Still more irksome, however, and I’m using actual examples in various novels I’ve read:

-Jefferson is portrayed as old and feeble and senile in his 70s (those who knew him in his last years, even those who didn’t like him, stated he was a man much younger than his years until the final few months of his life)
-Jefferson being irreverently and sardonically funny (he wasn’t known for his sense of humor and he was actually respectful of other’s religions, especially in their presence)

  • Jefferson whispering in Sally Hemings’ ear, her giggling, and then him slapping her backside all while entertaining a dinner guest (never in a million years would he have done this- he didn’t even like to have slaves or servants anywhere in the dining room when he dined or entertained and PDA of any kind even for man-wife was the height of gauche)
    -The relationship with Sally portrayed as a great tragic love affair of two peole who would have marreid but couldn’t, or
    -The relationship of Sally being a rapist and his victim for 30 years
    when most biographers- and Sally’s own son for that matter- viewed the relationship as neither of these things. They seemed to see it as a practical arrangement of mutual convenience; they probably each cared (almost impossible to have sex with someone for years and not care about them) but it’s highly unlikely either regarded the other as a spouse. TJ got a young pretty sex partner who probably looked like his wife and that he didn’t have to marry, Sally got [according to her son Madison] preferential treatment for herself/her children and his promise of freedom for her and their children upon his death (which he honored [Sally was never formally freed, but in effect she was- she was never sold when the rest of his slaves but lived with her sons (who, as part of the preferential treatment, were allowed to remain in Virginia as free men- most freedmen had to leave).

Gore Vidal is one of the best at using historical characters: he was such a stickler for detail he actually tried to change the text of Lincoln when he found out Kate Chase Sprague [daughter of Salmon Chase and not particularly well known to most people today] wasn’t really where he placed her in the novel on a particular day. I thought it was great in Lincoln (by far his best historical fiction imo) that he takes you inside the minds of several people- you read what they’re thinking, their opinions, etc.- but never of Lincoln himself, he’s never the storyteller or the person whose eyes you’re seeing through. This makes him remain enigmatic. The real characters you do see through are people like John Hay, Kate Chase and her father, William Seward, and others who, while historical characters, are not so well known- and he changes nothing that is VITAL to understanding them or to their backgrounds (i.e. he’s not going to portray a character as gay who was straight or as born rich who was born in poverty).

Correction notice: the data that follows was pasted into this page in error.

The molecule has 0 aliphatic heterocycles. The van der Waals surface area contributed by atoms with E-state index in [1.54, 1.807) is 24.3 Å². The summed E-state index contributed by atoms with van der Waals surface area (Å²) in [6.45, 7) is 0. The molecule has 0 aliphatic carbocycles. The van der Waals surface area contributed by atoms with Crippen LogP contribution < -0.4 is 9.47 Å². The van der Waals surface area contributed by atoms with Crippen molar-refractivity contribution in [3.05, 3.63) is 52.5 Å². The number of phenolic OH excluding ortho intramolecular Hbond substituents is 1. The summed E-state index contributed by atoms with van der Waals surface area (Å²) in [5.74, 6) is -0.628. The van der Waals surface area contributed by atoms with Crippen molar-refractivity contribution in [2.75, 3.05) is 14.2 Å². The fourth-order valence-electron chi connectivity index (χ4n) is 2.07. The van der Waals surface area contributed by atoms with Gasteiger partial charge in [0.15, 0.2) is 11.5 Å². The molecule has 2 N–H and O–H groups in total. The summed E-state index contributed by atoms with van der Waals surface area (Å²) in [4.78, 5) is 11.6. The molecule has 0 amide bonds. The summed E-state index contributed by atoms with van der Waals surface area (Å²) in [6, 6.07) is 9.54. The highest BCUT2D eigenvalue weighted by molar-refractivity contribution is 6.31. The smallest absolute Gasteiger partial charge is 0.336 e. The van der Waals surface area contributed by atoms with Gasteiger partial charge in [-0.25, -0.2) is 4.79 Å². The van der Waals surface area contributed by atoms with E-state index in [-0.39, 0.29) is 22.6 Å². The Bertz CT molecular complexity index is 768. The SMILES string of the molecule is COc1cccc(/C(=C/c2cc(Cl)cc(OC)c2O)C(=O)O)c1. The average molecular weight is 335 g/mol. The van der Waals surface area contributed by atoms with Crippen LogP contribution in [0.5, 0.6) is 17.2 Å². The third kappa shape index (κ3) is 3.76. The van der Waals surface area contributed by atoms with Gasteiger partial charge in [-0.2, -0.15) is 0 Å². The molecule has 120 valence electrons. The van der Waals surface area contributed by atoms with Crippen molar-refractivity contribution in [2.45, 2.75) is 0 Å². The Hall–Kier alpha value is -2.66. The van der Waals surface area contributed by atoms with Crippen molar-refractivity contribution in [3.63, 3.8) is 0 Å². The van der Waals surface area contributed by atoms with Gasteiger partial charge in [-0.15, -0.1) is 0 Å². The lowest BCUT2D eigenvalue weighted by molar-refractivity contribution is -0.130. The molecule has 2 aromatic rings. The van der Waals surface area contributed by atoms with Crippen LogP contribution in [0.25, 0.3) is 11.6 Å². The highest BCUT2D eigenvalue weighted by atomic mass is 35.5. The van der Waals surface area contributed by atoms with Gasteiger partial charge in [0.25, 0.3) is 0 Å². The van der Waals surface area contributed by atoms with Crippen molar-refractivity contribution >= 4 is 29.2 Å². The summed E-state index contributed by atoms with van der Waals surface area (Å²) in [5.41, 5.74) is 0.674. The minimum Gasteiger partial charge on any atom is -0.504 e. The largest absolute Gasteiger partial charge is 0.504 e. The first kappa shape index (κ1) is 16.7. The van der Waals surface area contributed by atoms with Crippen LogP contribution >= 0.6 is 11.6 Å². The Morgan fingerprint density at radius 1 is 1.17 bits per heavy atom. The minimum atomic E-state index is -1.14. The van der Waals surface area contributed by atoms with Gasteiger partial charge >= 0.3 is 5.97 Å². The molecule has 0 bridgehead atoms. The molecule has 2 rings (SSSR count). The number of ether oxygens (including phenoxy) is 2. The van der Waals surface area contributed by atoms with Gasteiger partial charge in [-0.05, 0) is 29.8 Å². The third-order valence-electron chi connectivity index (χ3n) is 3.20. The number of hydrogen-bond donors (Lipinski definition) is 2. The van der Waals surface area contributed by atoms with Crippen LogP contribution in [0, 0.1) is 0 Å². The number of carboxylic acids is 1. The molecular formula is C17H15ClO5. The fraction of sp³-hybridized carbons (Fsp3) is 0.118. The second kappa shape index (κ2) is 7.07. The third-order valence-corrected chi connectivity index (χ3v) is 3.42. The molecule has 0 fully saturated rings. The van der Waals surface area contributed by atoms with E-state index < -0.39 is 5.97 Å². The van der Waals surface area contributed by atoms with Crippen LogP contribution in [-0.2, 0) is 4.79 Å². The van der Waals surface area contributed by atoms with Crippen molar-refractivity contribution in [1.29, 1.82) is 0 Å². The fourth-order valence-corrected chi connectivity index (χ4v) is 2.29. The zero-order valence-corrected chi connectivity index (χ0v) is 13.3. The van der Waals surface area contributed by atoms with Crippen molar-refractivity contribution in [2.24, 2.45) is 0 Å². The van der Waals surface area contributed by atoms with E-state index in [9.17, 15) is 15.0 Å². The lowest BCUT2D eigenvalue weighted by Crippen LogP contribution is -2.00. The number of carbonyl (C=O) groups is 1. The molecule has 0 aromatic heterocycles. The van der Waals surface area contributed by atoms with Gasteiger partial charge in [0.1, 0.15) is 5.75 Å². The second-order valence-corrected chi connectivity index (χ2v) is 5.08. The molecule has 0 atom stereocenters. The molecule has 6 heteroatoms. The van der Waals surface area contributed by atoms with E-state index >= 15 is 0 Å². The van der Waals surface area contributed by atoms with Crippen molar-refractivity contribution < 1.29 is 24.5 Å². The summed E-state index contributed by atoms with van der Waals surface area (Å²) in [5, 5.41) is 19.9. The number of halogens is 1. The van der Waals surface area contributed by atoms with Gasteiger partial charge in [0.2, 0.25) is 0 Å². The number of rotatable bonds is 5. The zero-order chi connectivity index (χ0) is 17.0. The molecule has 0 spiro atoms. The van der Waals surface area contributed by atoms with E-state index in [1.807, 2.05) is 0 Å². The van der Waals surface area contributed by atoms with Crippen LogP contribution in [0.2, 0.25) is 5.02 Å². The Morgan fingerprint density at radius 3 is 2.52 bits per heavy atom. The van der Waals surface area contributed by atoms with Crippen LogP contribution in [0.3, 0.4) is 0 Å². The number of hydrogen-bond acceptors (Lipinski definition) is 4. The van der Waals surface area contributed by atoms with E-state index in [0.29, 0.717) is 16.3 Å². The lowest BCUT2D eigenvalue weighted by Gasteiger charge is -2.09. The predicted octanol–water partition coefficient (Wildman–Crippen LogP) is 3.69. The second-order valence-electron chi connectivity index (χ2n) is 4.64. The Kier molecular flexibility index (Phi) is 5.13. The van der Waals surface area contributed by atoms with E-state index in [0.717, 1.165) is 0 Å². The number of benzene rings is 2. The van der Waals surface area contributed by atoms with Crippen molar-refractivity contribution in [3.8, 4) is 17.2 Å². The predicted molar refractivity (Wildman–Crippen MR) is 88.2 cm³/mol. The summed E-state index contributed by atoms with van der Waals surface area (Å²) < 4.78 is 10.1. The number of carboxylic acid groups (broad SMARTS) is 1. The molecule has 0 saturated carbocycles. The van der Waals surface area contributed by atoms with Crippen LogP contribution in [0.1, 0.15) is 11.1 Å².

I also loved how he did the subject of the duel in Burr. Because it’s a novel he has a lot more leeway than a biographer or historian, thus you learn what the duel was about in the book:

Hamilton was spreading the gossip that Burr was having an incestuous relationship with his daughter Theodosia, a rumor all the more damning because [in the novel at least- and Vidal was not the first to imply this- there’s a chance it was true {Burr and his daughter were inordinately close and physically affectionate far more than the norm and are known to have been amazingly frank about their sex lives in their letters [her about her relations with her husband, him about his relations with various women he met in Paris and in NYC]}

Anyway, while this revelation is fictional and presented as such, it makes perfect sense. It’s a pretty good hypothesis- in all likelihood we’ll never know what the actual insult was, but Vidal uses the skills and liberties of a novelist to present a hypothesis that while unprovable, and that you definitely couldn’t use in a biography, doesn’t really distort reality that much, and may even be factual. I think this is the best way to deal with historical characters in fiction.

A bad example is a book I just read entitled The 19th Wifeby David Ebershoff. I panned it (in great detail) on Amazon for many reasons, but foremost was the fact that he fictionalized real characters and in so doing he completely changed them. One of the 19th wives the title refers to (there are two- the lesser one fictional one in a present day polygamous cult) is Ann Eliza (Webb Dee) Young, one of the last wives of Brigham Young who became famous for a couple of years when she divorced him, went on the lecture circuit, and wrote a bestselling memoir called Wife No. 19: My Life in Mormon Bondage. (One thing the novel does address [any historical accuracy in it is surprising] is that nobody really knows where the number 19 came from as she was by the most conservative of estimates at least his 20-something, probably much higher a number than that.)